# (split) Relativity on a plane

Nope. If you want to calculate the mass of a ball (known as the "invariant mass" in Relativity), the ball's center of momentum frame is the same as its rest frame.

I meant the center of momentum of the two ball system. If you want to calculate the relativistic increase in gravitational attraction between the balls, I think you need to do it from that frame, no?

I have become convinced that you are nothing but a Motor Daddy sockpuppet, the odds for different people to mangle relativity to the same exact extent are null.

Bull crap. I've disagreed with MD on a lot of things. He claims relativity is flat out wrong. He claims light only travels at c relative to an absolute rest frame. I know that's not how the real universe works.

As for your claim that I know nothing about relativity, you are simply wrong once again, as you so often are. Have you tried the bathroom scale experiment yet? I'm still waiting for you to post the two different scale readings that you were able to make the scale display at the same time.

Bull crap. I've disagreed with MD on a lot of things.

But you have the same exact misconceptions and the same exact total ignorance of the basics of SR.

He claims relativity is flat out wrong. He claims light only travels at c relative to an absolute rest frame. I know that's not how the real universe works.

Yet, in this thread you show total inability to understand the notion of relativistic measurements.

I'm still waiting for you to post the two different scale readings that you were able to make the scale display at the same time.

See, what did I tell you?

This must be the case, otherwise you can calculate different forces of attraction in different reference frames.

...which is precisely what SR does but you and your sockpuppet can't seem to accept.

So now you are claiming that the spring scale between the balls reads differently in different reference frames? Of course it doesn't. So we need to know which frame to calculate the force of attraction from. I think it's the frame in which the center of momentum of the 2-ball system is at rest.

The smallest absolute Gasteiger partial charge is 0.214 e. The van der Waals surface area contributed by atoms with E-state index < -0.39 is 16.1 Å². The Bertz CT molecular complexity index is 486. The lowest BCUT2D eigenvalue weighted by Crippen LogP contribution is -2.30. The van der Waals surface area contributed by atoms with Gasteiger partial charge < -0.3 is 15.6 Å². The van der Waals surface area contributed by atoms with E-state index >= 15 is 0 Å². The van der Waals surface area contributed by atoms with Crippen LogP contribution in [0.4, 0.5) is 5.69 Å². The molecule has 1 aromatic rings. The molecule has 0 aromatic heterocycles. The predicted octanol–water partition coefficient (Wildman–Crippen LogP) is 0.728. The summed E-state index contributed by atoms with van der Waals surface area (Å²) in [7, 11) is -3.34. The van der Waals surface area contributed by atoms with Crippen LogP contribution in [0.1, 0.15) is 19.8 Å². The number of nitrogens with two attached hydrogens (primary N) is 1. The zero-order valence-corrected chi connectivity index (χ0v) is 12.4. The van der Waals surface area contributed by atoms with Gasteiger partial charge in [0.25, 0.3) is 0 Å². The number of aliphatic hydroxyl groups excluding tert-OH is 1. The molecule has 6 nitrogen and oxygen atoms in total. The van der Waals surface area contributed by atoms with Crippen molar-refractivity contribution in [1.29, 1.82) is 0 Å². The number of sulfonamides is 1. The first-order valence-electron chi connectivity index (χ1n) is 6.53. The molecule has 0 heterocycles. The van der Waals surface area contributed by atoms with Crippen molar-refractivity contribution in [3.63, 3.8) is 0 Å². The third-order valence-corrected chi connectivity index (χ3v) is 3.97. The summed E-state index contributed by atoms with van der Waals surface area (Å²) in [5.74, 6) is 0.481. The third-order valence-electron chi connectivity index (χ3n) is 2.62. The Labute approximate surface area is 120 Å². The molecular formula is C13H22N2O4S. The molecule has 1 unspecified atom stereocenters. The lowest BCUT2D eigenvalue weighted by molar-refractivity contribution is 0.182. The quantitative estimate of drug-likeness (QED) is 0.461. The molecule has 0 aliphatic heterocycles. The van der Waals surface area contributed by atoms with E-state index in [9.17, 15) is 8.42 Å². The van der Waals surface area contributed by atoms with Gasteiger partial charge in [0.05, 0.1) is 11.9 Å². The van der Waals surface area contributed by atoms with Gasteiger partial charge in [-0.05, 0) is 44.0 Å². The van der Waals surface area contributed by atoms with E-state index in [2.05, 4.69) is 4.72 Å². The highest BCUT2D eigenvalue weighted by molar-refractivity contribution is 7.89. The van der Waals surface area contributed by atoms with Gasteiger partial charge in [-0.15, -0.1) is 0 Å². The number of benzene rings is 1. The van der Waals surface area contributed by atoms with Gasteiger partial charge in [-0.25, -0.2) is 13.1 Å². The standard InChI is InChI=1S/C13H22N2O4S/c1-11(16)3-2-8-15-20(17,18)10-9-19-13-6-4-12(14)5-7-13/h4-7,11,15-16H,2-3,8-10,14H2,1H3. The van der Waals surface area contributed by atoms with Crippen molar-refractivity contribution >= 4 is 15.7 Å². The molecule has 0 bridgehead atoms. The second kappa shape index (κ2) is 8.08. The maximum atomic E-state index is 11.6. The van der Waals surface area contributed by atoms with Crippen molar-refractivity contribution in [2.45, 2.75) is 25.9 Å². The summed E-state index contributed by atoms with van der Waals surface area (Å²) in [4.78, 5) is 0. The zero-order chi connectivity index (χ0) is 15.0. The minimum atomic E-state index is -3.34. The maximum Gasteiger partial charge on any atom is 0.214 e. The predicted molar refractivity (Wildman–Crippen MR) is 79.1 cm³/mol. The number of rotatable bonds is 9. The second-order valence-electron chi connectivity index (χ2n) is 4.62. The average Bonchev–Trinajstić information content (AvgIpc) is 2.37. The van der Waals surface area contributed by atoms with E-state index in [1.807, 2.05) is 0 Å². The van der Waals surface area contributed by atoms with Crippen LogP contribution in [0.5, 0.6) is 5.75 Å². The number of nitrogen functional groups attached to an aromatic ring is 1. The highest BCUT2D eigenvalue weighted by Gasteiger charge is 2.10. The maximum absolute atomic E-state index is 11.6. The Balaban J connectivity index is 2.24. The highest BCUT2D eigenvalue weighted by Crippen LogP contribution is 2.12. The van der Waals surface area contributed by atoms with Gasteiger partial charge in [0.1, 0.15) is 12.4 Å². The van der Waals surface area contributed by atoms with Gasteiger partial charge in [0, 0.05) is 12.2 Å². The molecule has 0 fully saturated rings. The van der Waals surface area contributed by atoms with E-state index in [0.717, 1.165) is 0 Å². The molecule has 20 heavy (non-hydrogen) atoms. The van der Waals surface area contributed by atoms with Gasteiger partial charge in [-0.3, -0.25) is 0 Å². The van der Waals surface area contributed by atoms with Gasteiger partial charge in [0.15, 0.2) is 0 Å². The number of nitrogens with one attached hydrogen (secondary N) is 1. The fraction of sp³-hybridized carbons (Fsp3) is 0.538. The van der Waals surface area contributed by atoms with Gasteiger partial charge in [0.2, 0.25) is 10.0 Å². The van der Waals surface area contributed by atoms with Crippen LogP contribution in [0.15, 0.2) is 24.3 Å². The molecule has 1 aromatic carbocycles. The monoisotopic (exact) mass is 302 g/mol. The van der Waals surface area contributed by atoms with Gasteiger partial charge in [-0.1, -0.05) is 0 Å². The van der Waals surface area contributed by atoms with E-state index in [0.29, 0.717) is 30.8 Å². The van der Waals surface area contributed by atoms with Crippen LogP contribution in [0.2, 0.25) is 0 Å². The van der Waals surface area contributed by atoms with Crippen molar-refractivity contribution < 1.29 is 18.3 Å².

So now you are claiming that the spring scale between the balls reads differently in different reference frames?

See? It is exactly this type of arguing that convinces me that you are a Motor Daddy sockpuppet. You take your misunderstandings and you formulate as if they were claimed by someone else.

So we need to know which frame to calculate the force of attraction fro.

We do. You don't (and you are clearly unable to learn).

But you have the same exact misconceptions and the same exact total ignorance of the basics of SR.

Wrong again. I can do Lorentz transforms, etc. I've never seen MD do them, because he thinks seems to think learning relativity would be a waste of time. Probably because of folks like yourself.

Yet, in this thread you show total inability to understand the notion of relativistic measurements.

I think I understand them pretty well. I understand time dilation, length contraction, and relativity of simultaneity. I don't believe that a spring scale can provide two different measurements of force at one time, but relativity certainly never claimed that it could. That is your own idea.

See, what did I tell you?

You claimed ball A applies a different force to the scale than ball B applies to it. All in one reference frame!!! So why don't you go demonstrate that is possible, using your bathroom scale? Oh, that;'s right, because it's impossible.

I meant the center of momentum of the two ball system. If you want to calculate the relativistic increase in gravitational attraction between the balls, I think you need to do it from that frame, no?